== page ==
Roswell Sabine Ripley

Brigadier General

Monument: Find-a-Grave

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Reference: Alabama Department of Archives & History. Custodian of the original pictures. Confederate Officers photo album.

Roswell Sabine Ripley, a native of Ohio, was born at Worthington in Franklin County, March 14, 1823, and was graduated from the U. S. Military Academy at the age of twenty, standing sev­enth in a class of thirty-nine. He was twice brevetted for gallantry in the Mexican War, of which he wrote a two-volume history shortly after its conclusion. Ripley, who was a nephew of General James W. Ripley, chief of ordnance of the U. S. Army from 1861 until his retirement in 1863 —married into the Middleton family of Charleston, South Carolina, in 1852. The following year he resigned his army commission to engage in business there. In 1860, as a lieutenant colonel of the state forces, he occupied Fort Moultrie after its evacuation by Major Robert Anderson, and also Fort Sumter, after its fall in April 1861. Appointed brigadier general in the Confederate service on August 15, 1861, he was in command of South Carolina until his relief the following year by General Pemberton. Ripley was a skillful and competent field officer but forever at odds with both his superiors and subordinates, including Generals Cooper, Beauregard, and Pemberton, when in departmental command. He was given a brigade in D. H. Hill's division, and fought throughout the Seven Days, and was severely wounded at Sharpsburg. Again on duty in South Carolina during 1863 and 1864, he was ordered to General J. E. Johnston's army in the spring of 1865, and joined it the day of the battle of Bentonville. At the termination of hostilities General Ripley went to England and engaged in a manufacturing venture, which soon failed. Thereafter his residence was in Charleston, but he spent much of his time in New York City, where he died on March 29, 1887. He is buried in Charleston.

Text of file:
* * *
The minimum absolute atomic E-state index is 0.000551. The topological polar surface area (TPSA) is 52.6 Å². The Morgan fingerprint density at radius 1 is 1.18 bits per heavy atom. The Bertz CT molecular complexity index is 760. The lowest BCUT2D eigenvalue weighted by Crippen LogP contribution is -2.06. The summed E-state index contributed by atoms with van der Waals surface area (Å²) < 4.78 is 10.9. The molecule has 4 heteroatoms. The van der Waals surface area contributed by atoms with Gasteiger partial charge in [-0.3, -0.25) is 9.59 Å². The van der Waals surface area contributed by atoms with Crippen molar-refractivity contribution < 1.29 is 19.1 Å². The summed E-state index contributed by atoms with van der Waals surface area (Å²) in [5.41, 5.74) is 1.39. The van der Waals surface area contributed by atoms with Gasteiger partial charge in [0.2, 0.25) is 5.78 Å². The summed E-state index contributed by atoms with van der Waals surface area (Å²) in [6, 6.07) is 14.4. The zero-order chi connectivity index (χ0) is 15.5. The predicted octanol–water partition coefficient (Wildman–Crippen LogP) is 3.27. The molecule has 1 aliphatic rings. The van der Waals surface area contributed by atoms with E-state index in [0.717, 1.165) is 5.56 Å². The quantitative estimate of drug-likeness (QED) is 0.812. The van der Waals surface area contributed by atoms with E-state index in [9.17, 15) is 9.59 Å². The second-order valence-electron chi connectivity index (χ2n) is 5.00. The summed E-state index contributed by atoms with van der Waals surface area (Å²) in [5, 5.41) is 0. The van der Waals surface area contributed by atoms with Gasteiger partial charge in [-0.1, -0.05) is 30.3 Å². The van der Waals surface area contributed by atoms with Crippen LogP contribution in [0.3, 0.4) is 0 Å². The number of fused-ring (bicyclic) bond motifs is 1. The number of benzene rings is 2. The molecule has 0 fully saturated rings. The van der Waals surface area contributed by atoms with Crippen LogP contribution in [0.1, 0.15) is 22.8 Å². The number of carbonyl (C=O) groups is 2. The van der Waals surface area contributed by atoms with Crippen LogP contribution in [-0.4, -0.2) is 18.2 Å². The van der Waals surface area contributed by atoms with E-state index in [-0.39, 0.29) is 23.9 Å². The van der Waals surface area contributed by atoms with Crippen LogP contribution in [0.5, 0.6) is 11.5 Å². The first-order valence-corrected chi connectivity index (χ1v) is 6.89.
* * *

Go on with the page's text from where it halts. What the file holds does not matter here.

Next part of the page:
Ref: Generals in Gray, Lives of the Confederate Commanders by Ezra J. Warner.  Printed by Louisiana State University Press, Baton Rouge and London.